It's just a music blog from an occasional music fan. This blog doesn't target a specific music genre but my preferences lead me more to music gravitating around Garage Rock. But that means many different genres mixes like with Psychedelic, Post Punk, Punk, Country, Pop and many more. I also like some other genres of music like Rock, Psychedelic, tempered Experimental, Post Punk and Art Rock.

Also it's just a personal blog and sometimes I'll post some comments about some... mainstream albums too. Not that it will bring anything to the billions of posts or reviews already written about such album, but just because it's a blog about music I like a lot and I just want share it, or at least share it potentially ... lost in the world wide web but ready to be shared. :-D

I make the blog in English despite I don't write well in that language because I believe it will be easier for international users. So I apologize to English speaking users.


The word is garage three times, or two times, or even once.

Monday, April 1, 2013

Rainbow Gun Show - Not Quite A Butterfly (Self Release, 2012) & Cinderella Sizzle 7″ (Hozac, 2013)


This is an album, Not Quite A Butterfly, for now only released in digital on bandcamp,  and a single 7" vinyl extracted from this album and released in two versions by Hozac, you can get the 7" vinyls at Hozac label here.

This album is like something that couldn't exist anymore, and so great. It's pure Pop, a genre that I'm not fan of since a long time, but each time I listen it I have a big smile on my face from beginning to ending. It's the third album of the group but with this album the group makes an enormous step forward.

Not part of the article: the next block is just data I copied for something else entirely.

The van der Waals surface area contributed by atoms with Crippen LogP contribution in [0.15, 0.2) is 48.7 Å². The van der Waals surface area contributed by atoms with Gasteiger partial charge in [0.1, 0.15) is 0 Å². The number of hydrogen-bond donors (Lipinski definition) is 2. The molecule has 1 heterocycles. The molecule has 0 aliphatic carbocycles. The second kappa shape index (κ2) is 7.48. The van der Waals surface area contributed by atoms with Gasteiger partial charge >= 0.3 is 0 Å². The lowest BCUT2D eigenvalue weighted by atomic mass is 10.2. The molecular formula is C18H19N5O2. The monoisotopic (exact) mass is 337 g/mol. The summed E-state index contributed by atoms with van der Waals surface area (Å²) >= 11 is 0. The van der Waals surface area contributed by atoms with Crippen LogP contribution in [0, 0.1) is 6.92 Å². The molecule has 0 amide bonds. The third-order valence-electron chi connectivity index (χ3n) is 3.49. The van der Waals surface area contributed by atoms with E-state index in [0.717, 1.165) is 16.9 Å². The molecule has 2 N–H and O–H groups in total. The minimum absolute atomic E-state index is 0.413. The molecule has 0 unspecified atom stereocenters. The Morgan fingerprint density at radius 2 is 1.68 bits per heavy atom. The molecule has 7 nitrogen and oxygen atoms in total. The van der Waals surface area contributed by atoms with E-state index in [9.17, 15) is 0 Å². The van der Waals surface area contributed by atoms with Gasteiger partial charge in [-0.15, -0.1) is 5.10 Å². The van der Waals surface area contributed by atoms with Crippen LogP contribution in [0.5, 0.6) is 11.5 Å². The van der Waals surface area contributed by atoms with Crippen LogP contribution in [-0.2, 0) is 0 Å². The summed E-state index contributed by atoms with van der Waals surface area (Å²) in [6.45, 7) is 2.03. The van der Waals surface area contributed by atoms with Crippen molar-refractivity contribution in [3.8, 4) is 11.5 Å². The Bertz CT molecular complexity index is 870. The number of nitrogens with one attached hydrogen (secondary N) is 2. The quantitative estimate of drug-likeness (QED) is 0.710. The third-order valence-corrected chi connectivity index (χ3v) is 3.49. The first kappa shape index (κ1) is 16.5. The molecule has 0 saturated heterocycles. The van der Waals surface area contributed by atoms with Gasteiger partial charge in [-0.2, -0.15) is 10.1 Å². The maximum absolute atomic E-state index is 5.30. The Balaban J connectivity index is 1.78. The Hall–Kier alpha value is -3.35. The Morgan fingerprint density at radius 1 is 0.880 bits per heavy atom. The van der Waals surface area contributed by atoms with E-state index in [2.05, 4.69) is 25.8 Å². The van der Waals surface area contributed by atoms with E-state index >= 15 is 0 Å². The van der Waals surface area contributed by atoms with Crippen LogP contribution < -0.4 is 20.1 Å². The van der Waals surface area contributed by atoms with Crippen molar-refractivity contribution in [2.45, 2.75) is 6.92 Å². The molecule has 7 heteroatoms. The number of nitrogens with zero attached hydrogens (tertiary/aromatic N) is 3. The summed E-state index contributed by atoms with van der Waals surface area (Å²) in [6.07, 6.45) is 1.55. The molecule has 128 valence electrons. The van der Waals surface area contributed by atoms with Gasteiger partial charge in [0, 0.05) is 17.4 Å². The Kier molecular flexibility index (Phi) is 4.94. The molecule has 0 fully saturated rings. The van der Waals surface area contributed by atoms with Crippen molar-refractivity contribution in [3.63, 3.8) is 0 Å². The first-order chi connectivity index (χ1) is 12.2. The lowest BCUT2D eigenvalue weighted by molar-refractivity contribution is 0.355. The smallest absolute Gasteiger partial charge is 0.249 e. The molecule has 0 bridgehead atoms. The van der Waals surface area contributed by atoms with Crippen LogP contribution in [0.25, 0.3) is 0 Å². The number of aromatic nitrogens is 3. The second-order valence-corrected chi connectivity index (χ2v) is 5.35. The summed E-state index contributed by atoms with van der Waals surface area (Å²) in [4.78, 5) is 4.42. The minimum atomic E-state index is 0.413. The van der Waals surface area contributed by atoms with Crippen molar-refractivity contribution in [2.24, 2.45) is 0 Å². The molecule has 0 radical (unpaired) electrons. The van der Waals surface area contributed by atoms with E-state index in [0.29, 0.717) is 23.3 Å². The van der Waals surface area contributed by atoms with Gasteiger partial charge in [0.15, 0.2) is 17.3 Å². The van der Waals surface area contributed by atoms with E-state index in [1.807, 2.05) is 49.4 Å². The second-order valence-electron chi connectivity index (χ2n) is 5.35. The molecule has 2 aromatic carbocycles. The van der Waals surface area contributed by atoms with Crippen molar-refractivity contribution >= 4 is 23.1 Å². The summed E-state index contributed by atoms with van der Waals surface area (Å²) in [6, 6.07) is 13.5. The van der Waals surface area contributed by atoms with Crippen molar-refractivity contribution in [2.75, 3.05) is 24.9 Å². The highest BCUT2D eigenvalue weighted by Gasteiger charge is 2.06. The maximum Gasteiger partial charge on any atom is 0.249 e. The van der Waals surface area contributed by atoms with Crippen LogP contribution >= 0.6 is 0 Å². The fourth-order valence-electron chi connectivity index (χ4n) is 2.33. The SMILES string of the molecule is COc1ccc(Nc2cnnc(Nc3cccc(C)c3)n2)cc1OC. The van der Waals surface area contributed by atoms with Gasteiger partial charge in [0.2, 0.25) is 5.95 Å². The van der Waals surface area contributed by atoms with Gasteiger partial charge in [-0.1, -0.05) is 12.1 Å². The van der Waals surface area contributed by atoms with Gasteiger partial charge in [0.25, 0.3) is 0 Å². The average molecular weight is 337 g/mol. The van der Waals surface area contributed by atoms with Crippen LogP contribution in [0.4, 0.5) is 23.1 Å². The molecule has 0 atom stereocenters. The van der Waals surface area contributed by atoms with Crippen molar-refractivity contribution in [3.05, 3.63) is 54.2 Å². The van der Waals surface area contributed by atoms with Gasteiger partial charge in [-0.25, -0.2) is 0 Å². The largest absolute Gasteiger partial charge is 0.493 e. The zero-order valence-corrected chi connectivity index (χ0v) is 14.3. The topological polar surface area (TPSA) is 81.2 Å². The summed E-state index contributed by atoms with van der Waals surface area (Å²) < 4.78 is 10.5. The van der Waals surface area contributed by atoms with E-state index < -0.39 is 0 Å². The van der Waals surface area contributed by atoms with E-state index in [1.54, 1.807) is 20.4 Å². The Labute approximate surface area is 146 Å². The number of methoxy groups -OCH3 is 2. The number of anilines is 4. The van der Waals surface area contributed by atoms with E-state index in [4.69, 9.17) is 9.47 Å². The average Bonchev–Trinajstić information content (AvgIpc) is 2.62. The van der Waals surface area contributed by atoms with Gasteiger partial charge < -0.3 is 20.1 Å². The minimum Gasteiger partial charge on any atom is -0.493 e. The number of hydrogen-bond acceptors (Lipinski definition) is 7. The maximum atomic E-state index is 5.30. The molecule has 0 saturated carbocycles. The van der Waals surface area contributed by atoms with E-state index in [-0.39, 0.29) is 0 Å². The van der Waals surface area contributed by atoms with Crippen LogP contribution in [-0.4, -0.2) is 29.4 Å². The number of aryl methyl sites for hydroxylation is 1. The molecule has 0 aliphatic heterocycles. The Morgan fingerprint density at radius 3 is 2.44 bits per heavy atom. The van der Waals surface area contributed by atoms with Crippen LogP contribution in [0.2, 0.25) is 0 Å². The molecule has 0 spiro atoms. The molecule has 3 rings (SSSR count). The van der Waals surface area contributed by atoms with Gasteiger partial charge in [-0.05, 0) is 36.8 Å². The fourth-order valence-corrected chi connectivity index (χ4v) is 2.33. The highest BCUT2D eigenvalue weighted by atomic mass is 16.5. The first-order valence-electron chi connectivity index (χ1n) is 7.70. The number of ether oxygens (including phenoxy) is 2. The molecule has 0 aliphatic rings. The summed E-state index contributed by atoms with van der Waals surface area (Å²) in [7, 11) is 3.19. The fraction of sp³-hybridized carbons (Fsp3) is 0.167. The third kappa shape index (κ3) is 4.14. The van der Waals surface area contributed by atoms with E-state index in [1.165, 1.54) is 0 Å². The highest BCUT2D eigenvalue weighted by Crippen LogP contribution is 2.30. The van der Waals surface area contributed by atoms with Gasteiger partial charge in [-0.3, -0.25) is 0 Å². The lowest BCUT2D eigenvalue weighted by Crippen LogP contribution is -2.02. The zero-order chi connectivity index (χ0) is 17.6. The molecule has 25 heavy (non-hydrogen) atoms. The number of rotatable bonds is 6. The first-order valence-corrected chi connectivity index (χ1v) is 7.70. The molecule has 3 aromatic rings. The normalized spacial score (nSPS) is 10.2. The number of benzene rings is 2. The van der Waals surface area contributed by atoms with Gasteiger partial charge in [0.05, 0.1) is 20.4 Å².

With seven tracks and a duration close to 25' it's almost an album. But in fact, some tracks like "The Strange Age" include the material of three tracks if not more. So for its quantity of creativity, quality and fun, it's a big album. :-) It's a very varied Pop on the tracks of Beach Boys and Beatles, not less, but it's incredible that, despite those too well-known references, it can sound so fresh and so new, it's staggering. This aspect, both refreshing and new, comes especially from a big work on the sounds which transfigures the music.

Beatles at their time was used to work on sounds, and also on the ambivalence, sweet versus salty. For an example of work on sounds during Beatles time I could also quote The Monks great first album released in 1966, Black Monk Time. But in term of music style, the mainstream references I used above are much more pertinent. On this Rainbow Gun Show album the work on sounds is widely amplified thanks to the tools which are now available. At Beatles time pure work on sounds was an important element to build a mood, reinforce a style or add spice to a track. But now, at least like on this album (and some others), it becomes an integral part of the composition of the tracks. And the games between sweet and salty are quite amplified on this contemporary album, this is necessary for very blasé contemporary ears.

You can listen the album on bandcamp here. It's not a free download but the minimum price is only 1$. Or you can preview it here but at a quality only a bit better than standard streaming, and be fair, if you like dig it, support the artists and don't forget to buy the album.

To support the artists you can buy the 7" vinyl singles at Hozac label. You can also buy the digital album on bandcamp at the price you want with a minimum of 1$ only.

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